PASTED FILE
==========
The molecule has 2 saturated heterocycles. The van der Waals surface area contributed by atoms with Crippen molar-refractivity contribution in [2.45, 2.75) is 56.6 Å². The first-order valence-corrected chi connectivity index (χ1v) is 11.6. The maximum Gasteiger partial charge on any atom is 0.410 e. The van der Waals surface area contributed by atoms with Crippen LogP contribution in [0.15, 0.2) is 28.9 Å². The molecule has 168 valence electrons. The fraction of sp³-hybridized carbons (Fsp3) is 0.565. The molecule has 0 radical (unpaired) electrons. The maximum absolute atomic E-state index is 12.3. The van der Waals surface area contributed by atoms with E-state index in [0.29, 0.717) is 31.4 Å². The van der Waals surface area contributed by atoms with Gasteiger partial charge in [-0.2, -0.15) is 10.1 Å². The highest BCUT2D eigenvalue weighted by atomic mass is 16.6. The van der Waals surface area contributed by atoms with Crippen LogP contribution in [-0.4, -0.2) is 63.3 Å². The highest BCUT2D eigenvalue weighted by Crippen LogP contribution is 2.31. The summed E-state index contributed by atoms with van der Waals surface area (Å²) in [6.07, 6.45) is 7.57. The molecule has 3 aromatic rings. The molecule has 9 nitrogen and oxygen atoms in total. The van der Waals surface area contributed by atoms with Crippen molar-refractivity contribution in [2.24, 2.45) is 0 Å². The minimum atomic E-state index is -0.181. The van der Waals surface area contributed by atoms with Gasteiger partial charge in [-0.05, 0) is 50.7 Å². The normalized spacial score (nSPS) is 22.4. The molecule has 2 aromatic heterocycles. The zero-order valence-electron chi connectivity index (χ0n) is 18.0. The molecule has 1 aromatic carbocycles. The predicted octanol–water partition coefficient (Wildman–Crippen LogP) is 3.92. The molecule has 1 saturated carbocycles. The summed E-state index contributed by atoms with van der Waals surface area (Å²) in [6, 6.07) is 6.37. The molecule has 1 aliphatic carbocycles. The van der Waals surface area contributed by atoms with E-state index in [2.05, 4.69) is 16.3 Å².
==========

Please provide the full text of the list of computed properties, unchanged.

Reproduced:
The molecule has 2 saturated heterocycles. The van der Waals surface area contributed by atoms with Crippen molar-refractivity contribution in [2.45, 2.75) is 56.6 Å². The first-order valence-corrected chi connectivity index (χ1v) is 11.6. The maximum Gasteiger partial charge on any atom is 0.410 e. The van der Waals surface area contributed by atoms with Crippen LogP contribution in [0.15, 0.2) is 28.9 Å². The molecule has 168 valence electrons. The fraction of sp³-hybridized carbons (Fsp3) is 0.565. The molecule has 0 radical (unpaired) electrons. The maximum absolute atomic E-state index is 12.3. The van der Waals surface area contributed by atoms with E-state index in [0.29, 0.717) is 31.4 Å². The van der Waals surface area contributed by atoms with Gasteiger partial charge in [-0.2, -0.15) is 10.1 Å². The highest BCUT2D eigenvalue weighted by atomic mass is 16.6. The van der Waals surface area contributed by atoms with Crippen LogP contribution in [-0.4, -0.2) is 63.3 Å². The highest BCUT2D eigenvalue weighted by Crippen LogP contribution is 2.31. The summed E-state index contributed by atoms with van der Waals surface area (Å²) in [6.07, 6.45) is 7.57. The molecule has 3 aromatic rings. The molecule has 9 nitrogen and oxygen atoms in total. The van der Waals surface area contributed by atoms with Crippen molar-refractivity contribution in [2.24, 2.45) is 0 Å². The minimum atomic E-state index is -0.181. The van der Waals surface area contributed by atoms with Gasteiger partial charge in [-0.05, 0) is 50.7 Å². The normalized spacial score (nSPS) is 22.4. The molecule has 2 aromatic heterocycles. The zero-order valence-electron chi connectivity index (χ0n) is 18.0. The molecule has 1 aromatic carbocycles. The predicted octanol–water partition coefficient (Wildman–Crippen LogP) is 3.92. The molecule has 1 saturated carbocycles. The summed E-state index contributed by atoms with van der Waals surface area (Å²) in [6, 6.07) is 6.37. The molecule has 1 aliphatic carbocycles. The van der Waals surface area contributed by atoms with E-state index in [2.05, 4.69) is 16.3 Å².